Bike Trails & Urban Lanes: Discovering The Bike Culture Of The Baltic States
Ethan Weil is the Content Creator on the 2023 Trans-Europa Cycling Tour. In this piece, he examines bike culture in the Baltic States.
Tucked away in the north-eastern corner of Europe along the coast of the Baltic Sea are three countries, Estonia, Latvia and Lithuania, also known as the Baltic states. It’s a northern landscape with vast forests, long sandy beaches, and a countryside that emits a sense of tranquility as you pedal through it. There is a richness in the cultures and history that each of the three states hold, both through similarities with one another as well as unique differences. When planning a biking adventure, the Baltic isn’t likely a place you hear much about in North America, much less having known someone that has cycled there, but what brings these Baltic states together is their bike culture and the ability to develop widespread bike infrastructure.
Estonia, the northernmost of the Baltic states, is developing and updating its cycling infrastructure, especially around the capital city, Tallinn. A city of advanced tech mixed with historical castles and cathedrals, Tallinn originally had very little support for cycling. Now they have created separated bike lanes, implemented bike sharing systems and have designated bike parking all around the city. It’s become quite the bike-friendly city, so much so that the ‘Visit Tallinn’ website has a bunch of information on cycling. Whether it’s guides on how to get around the city or blogs on bike-packing, they now take cycling seriously as both a means of transportation and as a recreational activity.
Not only that, their development for tech and entrepreneurship in the business/investment industry has extended into opportunities for bike sharing systems such as ‘Bikeep’ which especially boomed during the pandemic. This bike friendliness extends throughout the country as smooth and convenient bike trails are a common site. They lead both inland and along the coastal waters of the Baltic which happens to be a part of the European Coastal Path (also known as the E9). Over the years Estonia has built an impressive network of cycling trails and paths for everyone to enjoy!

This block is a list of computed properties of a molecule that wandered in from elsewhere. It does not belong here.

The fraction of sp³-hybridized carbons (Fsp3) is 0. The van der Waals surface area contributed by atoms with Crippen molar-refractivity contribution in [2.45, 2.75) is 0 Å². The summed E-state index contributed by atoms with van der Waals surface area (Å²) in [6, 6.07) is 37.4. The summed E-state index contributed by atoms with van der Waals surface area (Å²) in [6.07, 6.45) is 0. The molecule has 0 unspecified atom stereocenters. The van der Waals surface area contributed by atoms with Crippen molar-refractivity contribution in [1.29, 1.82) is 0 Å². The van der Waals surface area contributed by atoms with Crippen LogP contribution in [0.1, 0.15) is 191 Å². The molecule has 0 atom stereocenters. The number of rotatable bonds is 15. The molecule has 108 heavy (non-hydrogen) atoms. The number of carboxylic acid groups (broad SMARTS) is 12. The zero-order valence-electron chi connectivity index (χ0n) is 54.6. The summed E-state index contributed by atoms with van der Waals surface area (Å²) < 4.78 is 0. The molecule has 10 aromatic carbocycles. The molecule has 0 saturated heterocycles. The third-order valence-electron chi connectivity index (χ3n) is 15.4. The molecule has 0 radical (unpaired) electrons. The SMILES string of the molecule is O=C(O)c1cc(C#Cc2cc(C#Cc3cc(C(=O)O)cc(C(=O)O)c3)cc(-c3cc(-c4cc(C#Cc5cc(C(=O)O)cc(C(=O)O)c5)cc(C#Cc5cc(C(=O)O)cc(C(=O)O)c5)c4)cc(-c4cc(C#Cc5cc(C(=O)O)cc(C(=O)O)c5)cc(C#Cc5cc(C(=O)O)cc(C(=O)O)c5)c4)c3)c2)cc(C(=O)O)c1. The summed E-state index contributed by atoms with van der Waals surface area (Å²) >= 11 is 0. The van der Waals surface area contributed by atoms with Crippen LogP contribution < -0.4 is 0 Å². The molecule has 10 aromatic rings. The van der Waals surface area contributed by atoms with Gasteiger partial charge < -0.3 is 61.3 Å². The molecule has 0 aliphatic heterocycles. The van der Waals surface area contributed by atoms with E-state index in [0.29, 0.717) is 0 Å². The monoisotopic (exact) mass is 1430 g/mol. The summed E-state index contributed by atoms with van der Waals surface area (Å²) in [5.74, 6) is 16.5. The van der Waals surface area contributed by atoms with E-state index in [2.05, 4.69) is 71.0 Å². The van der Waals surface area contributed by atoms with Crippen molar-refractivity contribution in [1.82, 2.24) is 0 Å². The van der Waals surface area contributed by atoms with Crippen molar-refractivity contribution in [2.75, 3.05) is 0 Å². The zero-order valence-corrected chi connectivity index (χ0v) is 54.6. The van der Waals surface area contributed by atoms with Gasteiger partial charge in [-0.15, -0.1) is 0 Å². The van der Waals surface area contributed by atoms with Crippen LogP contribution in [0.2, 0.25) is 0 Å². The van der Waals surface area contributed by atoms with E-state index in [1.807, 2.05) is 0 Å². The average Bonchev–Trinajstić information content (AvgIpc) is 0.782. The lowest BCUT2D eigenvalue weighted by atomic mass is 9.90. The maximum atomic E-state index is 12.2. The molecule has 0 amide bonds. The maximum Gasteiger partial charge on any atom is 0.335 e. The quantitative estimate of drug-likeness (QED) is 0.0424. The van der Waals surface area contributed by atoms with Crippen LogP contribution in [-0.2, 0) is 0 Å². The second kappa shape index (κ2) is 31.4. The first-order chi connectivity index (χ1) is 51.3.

Latvia, located between Estonia and Lithuania, has a unique bike culture as cycling has been present throughout much of its history, including the Soviet era. It has been home to manufacturers that have produced all kinds of bicycles and hundreds of brands throughout their years of operation. Like Estonia, the land is flat and makes for easy riding along the many bike paths. Locals can be seen throughout the country, cycling both for leisure and as a means of transportation, especially in the smaller towns.
Along our tour route, we had the chance to check out the Saulkrasti Bicycle Museum, which is family owned and goes in depth about Latvia’s history with bicycles. I highly recommend checking it out whenever you’re in the area! The EuroVelo 9 cycling route continues down Latvia’s coastline and many cyclists and bike-packers can be seen along this road. It takes the riders into Riga, Latvia’s capital. This beautiful city is built over the Daugava River where there are bike trails along the water that allow riders to enjoy the views. Within the city itself bike culture is strongly present, with many bike shops to be found.
Lithuania, especially its capital Vilnius, has embraced biking by making it easy to get around the city with numerous rental bike options. It’s a beautiful city and in addition to the infrastructure they have put in place around the new city, they have also updated their old town. Bike lanes have been painted over the cobblestones to help separate cyclists from pedestrians and vehicles. Outside the capital, there are some separated bike paths as well as simple shoulders on which to ride. What really sets Lithuania apart from Estonia and Latvia for cyclists are the rolling hills in the countryside. The topography starts to have more definition beyond just a flat surface, so slight uphills and downhills are to be expected.
In the Baltic States you will find many locals cycling with their families for recreation in small towns or using them as transportation to get to work. What is most striking is the amount of bike-packers and bike tourers one sees throughout the Baltic States. Cyclists loaded with gear can be seen more regularly than one would have expected, as the area turns out to be a very popular bike destination. We met one set of Greek cyclists on the Estonian-Latvian border who were geared up for bike touring and mentioned that they started in Tallinn and were headed back down to Greece while using part of the E9 Coastal Path. Other cycle tourers we encountered were actually from Estonia or Latvia and were returning home from their long adventures.
Simply put, the Baltic States are a beautiful and tranquil place to ride a bike. Whether you are just riding a short distance or continuing far across the Baltic region, there is always something to see and appreciate.
Join us on this spectacular 2 1/2 month cycling adventure across Europe. The route passes through eleven countries, starting in Tallinn and finishing...